Imagery special issue: underestimation of auditory performance in social phobia and the use of audio feedback.
Hirsch CR., Clark DM.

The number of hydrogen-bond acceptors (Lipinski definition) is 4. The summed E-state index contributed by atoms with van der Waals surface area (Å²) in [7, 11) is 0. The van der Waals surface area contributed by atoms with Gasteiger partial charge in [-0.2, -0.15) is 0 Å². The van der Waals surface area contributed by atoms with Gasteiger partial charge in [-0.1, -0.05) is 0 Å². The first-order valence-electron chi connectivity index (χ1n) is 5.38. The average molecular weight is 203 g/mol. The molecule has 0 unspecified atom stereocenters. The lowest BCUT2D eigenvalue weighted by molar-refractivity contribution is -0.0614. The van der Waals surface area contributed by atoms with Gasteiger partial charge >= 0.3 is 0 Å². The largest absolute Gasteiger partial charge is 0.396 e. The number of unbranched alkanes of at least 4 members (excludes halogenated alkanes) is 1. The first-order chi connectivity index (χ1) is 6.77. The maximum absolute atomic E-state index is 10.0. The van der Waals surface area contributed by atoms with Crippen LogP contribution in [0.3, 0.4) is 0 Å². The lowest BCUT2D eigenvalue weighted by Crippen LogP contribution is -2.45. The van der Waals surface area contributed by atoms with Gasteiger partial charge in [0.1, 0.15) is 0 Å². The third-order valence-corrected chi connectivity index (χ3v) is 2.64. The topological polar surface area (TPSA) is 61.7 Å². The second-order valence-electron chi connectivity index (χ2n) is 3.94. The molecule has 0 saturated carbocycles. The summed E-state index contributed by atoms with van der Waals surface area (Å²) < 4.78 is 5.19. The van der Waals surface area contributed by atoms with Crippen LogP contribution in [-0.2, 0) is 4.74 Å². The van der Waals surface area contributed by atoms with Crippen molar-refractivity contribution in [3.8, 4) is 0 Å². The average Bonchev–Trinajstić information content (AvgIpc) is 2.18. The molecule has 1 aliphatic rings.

Individuals with social phobia often have specific concerns about how they sound, as well as how they look, in social situations. Additionally, clients with social phobia experience negative self-imagery during anxiety provoking social situations. Their negative self-imagery encompasses a range of modalities including auditory aspects of performance [Hackmann, A., Clark, D. M., & McManus, F. (2000). Recurrent images and early memories in social phobia. Behaviour Research and Therapy, 38, 601-610.]. Other research has shown that clients with social phobia underestimate their social performance, at least in part due to them basing their judgements on negative self-imagery [Hirsch, C. R., Clark, D. M., Mathews, A., & Williams, R. (2003). Self-images play a causal role in social phobia. Behaviour Research and Therapy, 41, 901-921.]. This is the first study to assess underestimation of auditory performance in clients with social phobia and whether auditory feedback (adapted from video feedback) reduces this underestimation. Clients with social phobia and community controls recited a short story onto minidisk and then rated their performance. They then received auditory feedback. An assessor who was not informed about group allocation rated minidisk recordings of performance. Clients with social phobia rated their performance more negatively and underestimated auditory performance (in comparison to the assessor) to a greater extent than controls. Auditory feedback partially corrected this underestimation of auditory performance.